This year, my mother insisted that we come home to Ohio for Christmas. After checking flight prices for the three of us, and hearing about the virtual strip-searching going on at airports across the US, Frank suggested that we drive from Palo Alto to Ohio. I was worried about the weather in the Rockies and the plains states, but Frank had another idea: a trip south and across historic Route 66. Alex and I both have two weeks off, so we said, "Why not?" and started planning our reverse-Joads-across-America tour, with stops in Barstow, Kingman, Albuquerque, Oklahoma City, Branson, and St. Louis, en route to Indiana and Ohio to see the family.
After a frantic last day at work yesterday, we loaded up the car with presents, snacks and clothing for all kinds of weather and headed out. The most difficult part seemed to be getting out of the driveway, after running back in time and again to get some other essential item we had forgotten.
Finally, I said, "We've got our wallets and our kid. We have everything we need. We're in America. Whatever we forgot, we'll buy."
That is, after all, the American way.
For me, no southbound trip can begin without a stop at the Casa de Fruta in Hollister, about an hour from hour house. It's a legendary roadside complex that started as a farm fruitstand and has grown over the years to include a restaurant (Casa de Restaurant), candy store (Casa de Sweets), wine story (Casa de Wine) and a mini-train ride for the kiddies (Casa de Choo Choo). For some reason, I love this place. Maybe because it has been the launching point for some really fun roadtrips to Los Angeles and Disneyland in the past. Maybe I just like dried fruit. Who knows?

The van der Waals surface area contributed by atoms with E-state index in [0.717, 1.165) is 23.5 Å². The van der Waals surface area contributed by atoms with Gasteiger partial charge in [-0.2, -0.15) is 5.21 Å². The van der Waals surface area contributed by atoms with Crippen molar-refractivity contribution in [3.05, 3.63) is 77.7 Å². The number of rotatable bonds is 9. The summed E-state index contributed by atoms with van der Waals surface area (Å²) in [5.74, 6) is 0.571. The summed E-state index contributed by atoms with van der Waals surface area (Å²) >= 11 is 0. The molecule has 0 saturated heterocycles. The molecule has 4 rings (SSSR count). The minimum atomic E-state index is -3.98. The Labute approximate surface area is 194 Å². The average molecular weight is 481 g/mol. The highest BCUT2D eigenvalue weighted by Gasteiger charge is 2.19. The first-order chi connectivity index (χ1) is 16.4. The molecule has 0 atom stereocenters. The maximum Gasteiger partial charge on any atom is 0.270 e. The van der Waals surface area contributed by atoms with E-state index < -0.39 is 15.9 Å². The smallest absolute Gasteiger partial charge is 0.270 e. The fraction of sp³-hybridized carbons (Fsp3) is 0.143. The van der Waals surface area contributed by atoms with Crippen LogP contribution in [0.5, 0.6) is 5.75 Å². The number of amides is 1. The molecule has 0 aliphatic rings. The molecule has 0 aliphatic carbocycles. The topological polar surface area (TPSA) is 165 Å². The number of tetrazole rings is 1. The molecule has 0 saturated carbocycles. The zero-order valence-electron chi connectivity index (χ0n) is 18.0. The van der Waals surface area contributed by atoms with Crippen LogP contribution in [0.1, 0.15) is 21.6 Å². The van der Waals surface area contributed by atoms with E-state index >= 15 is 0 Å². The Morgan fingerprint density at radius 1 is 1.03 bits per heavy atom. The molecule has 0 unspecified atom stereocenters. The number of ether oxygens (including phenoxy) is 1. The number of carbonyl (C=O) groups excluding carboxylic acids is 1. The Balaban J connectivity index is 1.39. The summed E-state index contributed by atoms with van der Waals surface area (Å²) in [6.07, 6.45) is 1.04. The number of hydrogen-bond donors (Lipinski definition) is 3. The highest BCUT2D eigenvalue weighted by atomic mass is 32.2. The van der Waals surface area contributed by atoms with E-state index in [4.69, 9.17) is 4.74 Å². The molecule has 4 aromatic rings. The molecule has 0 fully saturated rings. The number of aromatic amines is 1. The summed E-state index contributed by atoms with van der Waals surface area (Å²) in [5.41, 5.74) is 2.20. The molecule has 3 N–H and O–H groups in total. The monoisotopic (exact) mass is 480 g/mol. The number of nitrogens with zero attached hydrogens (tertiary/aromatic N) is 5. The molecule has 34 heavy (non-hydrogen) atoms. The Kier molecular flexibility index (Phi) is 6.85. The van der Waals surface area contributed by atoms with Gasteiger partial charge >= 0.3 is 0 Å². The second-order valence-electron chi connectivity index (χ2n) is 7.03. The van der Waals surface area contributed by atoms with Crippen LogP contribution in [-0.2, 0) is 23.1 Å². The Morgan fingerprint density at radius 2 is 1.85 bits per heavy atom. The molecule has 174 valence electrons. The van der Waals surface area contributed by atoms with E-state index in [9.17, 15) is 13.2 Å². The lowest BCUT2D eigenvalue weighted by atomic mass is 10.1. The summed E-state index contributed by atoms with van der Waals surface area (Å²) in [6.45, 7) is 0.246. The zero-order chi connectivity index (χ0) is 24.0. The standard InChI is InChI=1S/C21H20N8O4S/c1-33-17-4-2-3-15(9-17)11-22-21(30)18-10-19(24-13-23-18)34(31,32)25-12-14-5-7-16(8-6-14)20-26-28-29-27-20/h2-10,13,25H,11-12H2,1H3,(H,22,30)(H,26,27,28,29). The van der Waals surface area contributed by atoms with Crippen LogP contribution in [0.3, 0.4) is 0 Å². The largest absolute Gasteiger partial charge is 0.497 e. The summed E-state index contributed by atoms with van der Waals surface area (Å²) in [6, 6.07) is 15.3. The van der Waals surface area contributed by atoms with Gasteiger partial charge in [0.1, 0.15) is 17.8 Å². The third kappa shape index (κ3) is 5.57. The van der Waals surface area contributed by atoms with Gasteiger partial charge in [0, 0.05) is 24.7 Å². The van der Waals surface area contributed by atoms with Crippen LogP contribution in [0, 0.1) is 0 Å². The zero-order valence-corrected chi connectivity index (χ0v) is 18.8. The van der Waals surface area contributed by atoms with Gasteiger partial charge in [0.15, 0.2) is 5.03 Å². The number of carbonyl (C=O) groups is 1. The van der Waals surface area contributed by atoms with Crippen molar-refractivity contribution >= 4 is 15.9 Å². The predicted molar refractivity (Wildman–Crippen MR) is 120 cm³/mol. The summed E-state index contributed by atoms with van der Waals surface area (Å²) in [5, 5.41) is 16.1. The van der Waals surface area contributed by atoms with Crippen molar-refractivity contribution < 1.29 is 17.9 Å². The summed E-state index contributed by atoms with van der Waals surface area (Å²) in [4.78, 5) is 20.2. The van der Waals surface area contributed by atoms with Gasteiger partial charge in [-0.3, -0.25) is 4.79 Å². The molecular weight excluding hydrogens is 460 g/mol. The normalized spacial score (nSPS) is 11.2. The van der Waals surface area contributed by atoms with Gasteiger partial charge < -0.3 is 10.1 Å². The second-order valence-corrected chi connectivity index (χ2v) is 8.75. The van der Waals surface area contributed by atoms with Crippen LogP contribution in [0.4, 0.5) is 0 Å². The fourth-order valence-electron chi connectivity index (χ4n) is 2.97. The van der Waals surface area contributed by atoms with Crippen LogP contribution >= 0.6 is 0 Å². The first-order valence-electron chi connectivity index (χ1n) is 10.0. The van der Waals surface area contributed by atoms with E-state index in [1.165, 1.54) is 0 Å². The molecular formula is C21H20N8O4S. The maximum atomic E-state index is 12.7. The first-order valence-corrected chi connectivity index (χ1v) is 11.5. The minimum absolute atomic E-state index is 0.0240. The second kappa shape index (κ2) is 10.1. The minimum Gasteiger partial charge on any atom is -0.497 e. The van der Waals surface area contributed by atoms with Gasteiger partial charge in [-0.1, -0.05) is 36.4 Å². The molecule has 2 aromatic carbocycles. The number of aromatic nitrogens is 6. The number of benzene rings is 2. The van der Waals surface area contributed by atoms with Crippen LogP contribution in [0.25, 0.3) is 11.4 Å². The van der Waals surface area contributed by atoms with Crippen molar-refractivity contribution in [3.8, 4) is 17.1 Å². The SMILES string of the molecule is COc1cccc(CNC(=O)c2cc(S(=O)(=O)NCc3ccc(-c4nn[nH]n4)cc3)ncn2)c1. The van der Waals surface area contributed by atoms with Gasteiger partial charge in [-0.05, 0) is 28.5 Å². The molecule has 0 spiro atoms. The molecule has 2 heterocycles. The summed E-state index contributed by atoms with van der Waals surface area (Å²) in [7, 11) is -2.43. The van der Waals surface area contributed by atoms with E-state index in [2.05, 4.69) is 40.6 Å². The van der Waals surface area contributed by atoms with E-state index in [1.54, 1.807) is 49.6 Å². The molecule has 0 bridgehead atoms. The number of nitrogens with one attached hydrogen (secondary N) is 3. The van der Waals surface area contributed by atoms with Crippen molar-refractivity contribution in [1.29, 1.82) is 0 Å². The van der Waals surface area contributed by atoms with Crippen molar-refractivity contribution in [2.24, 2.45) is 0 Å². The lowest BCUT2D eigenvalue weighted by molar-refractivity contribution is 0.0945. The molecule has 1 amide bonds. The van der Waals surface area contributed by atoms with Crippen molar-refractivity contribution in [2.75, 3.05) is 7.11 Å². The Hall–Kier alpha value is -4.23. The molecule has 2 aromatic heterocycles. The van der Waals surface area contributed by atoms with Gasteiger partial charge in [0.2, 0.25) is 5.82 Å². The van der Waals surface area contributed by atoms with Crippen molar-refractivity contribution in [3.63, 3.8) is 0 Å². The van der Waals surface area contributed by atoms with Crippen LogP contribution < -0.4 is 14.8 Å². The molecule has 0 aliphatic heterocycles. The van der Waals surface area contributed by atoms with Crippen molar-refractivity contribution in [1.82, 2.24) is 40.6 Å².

Stopping at Casa de Fruta is like a talismanic ritual for me; in my mind, I have associated purchasing over-priced dried fruit with sunny skies, no traffic, and no grumps in the car. I was devastated to find that by the time we arrived at 8:30 pm, the fruit stand was closed. We had to settle for the Casa de Restaurant, and got some hearty, down-home grub to sustain us on the long drive ahead.
The forecast for the Bay Area called for rain, but Frank assured me that we would be heading away from the storm, so we were good. He was obsessively checking the Weather Underground app on his phone to see when we would get out of the drizzle. The annoying drizzle didn't stop until we reached Colinga, unfortunately. Couple that with spells of the infamous tule fog on I-5, and you have less than ideal conditions. If only that fruit stand had been open...
It was actually not a bad drive, and we crept into Barstow at 2:30 am. We didn't have a hotel reservation, so we pulled in to a well-lit Quality Inn, crossed our fingers, and lucked into a room at a super-cheap midnight walk-in rate of $59. The price included a full breakfast (not the usual coffee and stale donuts affair) and free Wifi (hey Marriott Hilton, take note of that).
So, we're off, on what I am calling our "Christmas Across America Tour," where our intrepid little family will be seeing some natural landmarks, historic sites, goofy roadside attractions, and lots and lots of highway for the next two weeks. We plan to wind up at my parents' house in time for Christmas Eve.
Check back here and follow me on Twitter (@glennia) for updates and photos.
Road Trip Tip of the Day: Don't reserve rooms for every night of your trip. Many fine motels have cheaper rates for walk-ins to fill unused space.